Something else we did was incorporating our other children in Alex's life. We took maternity pictures as a family. They were there for the entire labor and delivery and they helped Nurse Ashley give Alexander his first bath. That time was priceless and has helped in their healing. Alex was no longer a "myth" - they got to see him, hold him, and kiss him. They got to see their parents show love and mourn. Some may say that would traumatize a child but it was quite the opposite. It helped them because they too got a chance to express their love and say good bye to their baby brother. They continue to be a part of the healing process as well. We honor Alex as a family - we participate in the A Walk to remember, we light candles, we talk freely about Alex, and this July....we are having a HUGE celebration in his honor.
Finally, help them develop a personal connection and create lifetime memories with their precious baby. Labor and delivery in a healthy pregnancy can leave a woman emotionally and physically drained. Times that by one hundred when dealing with a perinatal loss. These families are in not only an emotional state, at times it can be a confused one. Their minds are cloudy and judgments can be impaired. It is nice to have a caring nurse remembering the things you may regret that you have forgotten. Refer to their child by his or her name. Encourage them to bond with their precious baby. Help them create memories (pictures, footprints, locks of hair). There is an organization called Now I lay me down to sleep - it is comprised of a group of photographers that volunteer their services to families under these circumstances. They are on call and I strongly encourage you to offer this service to any family that has found themselves with limited time with their newborn. A way to approach this would be to let them know those images captured are priceless and even if they have no interest in them now, in the future they will be so glad they were able to document their child's life and death. I had my own reservations but I can tell you some days those pictures are what get me out of bed.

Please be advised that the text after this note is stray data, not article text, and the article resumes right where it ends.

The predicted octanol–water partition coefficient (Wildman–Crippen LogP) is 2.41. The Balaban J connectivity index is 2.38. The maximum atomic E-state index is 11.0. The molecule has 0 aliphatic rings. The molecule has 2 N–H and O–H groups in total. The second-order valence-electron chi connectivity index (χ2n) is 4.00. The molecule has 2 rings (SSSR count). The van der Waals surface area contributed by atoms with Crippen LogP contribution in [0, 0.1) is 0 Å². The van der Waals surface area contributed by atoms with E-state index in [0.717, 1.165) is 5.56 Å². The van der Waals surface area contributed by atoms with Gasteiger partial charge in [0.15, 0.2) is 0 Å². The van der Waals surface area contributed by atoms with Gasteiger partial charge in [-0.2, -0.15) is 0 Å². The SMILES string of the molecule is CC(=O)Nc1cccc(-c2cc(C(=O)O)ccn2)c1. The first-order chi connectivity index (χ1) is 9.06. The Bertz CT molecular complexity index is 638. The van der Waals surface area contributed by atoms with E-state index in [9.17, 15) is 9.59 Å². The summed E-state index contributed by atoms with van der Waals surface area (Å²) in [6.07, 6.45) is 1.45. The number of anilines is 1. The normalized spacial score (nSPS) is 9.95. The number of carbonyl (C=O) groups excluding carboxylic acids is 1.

Well I hope I helped shed some light on what we as grieving families benefit from during our hospital stay. Please know that you will always hold a permanent part in these families’ stories. A part that you may never be thanked for or acknowledged for but please know that you play a part that we could not make it without.
It has been exactly 6 months to the day that our Alexander came and departed. Our hearts are still broken. As grieving parents the pain and gaping hole in our hearts will never go away. Grief is a lifetime process. You do not get over a loss of a child; instead you learn how to live with it. There is something fundamentally unnatural about losing a child. I carry my love and my longing for Alexander everywhere I go. His love and his story is what keeps his memory alive. As we continue this journey we heal in moments like these. We love sharing his story and we take comfort in knowing Alex’s life was not in vein. He has blessed us and changed our lives and we are better people because of him. Thank you